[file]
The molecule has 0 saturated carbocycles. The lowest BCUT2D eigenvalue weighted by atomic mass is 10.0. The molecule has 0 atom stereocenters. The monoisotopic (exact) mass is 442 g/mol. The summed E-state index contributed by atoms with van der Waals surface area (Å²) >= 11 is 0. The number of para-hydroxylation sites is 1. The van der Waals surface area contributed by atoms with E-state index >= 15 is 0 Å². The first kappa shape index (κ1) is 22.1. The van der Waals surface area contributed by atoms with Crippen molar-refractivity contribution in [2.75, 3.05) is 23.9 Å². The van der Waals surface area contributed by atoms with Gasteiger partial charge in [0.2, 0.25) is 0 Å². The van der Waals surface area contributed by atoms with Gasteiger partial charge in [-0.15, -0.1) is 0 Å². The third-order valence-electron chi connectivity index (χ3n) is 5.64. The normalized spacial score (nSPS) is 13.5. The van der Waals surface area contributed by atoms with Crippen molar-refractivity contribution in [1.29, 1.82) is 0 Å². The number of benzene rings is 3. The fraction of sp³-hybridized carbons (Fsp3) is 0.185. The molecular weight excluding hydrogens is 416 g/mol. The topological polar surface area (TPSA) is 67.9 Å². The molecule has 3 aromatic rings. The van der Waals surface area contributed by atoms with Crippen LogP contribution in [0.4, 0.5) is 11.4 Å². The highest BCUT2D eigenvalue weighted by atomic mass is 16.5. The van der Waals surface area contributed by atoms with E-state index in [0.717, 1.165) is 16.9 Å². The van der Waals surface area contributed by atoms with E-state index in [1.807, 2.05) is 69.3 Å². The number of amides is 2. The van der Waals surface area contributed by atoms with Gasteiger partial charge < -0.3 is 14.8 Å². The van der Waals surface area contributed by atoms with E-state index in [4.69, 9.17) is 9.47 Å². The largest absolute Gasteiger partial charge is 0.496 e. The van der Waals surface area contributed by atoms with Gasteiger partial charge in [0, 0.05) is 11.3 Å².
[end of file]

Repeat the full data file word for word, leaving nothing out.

The molecule has 0 saturated carbocycles. The lowest BCUT2D eigenvalue weighted by atomic mass is 10.0. The molecule has 0 atom stereocenters. The monoisotopic (exact) mass is 442 g/mol. The summed E-state index contributed by atoms with van der Waals surface area (Å²) >= 11 is 0. The number of para-hydroxylation sites is 1. The van der Waals surface area contributed by atoms with E-state index >= 15 is 0 Å². The first kappa shape index (κ1) is 22.1. The van der Waals surface area contributed by atoms with Crippen molar-refractivity contribution in [2.75, 3.05) is 23.9 Å². The van der Waals surface area contributed by atoms with Gasteiger partial charge in [0.2, 0.25) is 0 Å². The van der Waals surface area contributed by atoms with Gasteiger partial charge in [-0.15, -0.1) is 0 Å². The third-order valence-electron chi connectivity index (χ3n) is 5.64. The normalized spacial score (nSPS) is 13.5. The van der Waals surface area contributed by atoms with Crippen molar-refractivity contribution in [1.29, 1.82) is 0 Å². The number of benzene rings is 3. The fraction of sp³-hybridized carbons (Fsp3) is 0.185. The molecular weight excluding hydrogens is 416 g/mol. The topological polar surface area (TPSA) is 67.9 Å². The molecule has 3 aromatic rings. The van der Waals surface area contributed by atoms with Crippen LogP contribution in [0.4, 0.5) is 11.4 Å². The highest BCUT2D eigenvalue weighted by atomic mass is 16.5. The van der Waals surface area contributed by atoms with E-state index in [0.717, 1.165) is 16.9 Å². The van der Waals surface area contributed by atoms with E-state index in [1.807, 2.05) is 69.3 Å². The number of amides is 2. The van der Waals surface area contributed by atoms with Gasteiger partial charge < -0.3 is 14.8 Å². The van der Waals surface area contributed by atoms with E-state index in [4.69, 9.17) is 9.47 Å². The largest absolute Gasteiger partial charge is 0.496 e. The van der Waals surface area contributed by atoms with Gasteiger partial charge in [0, 0.05) is 11.3 Å².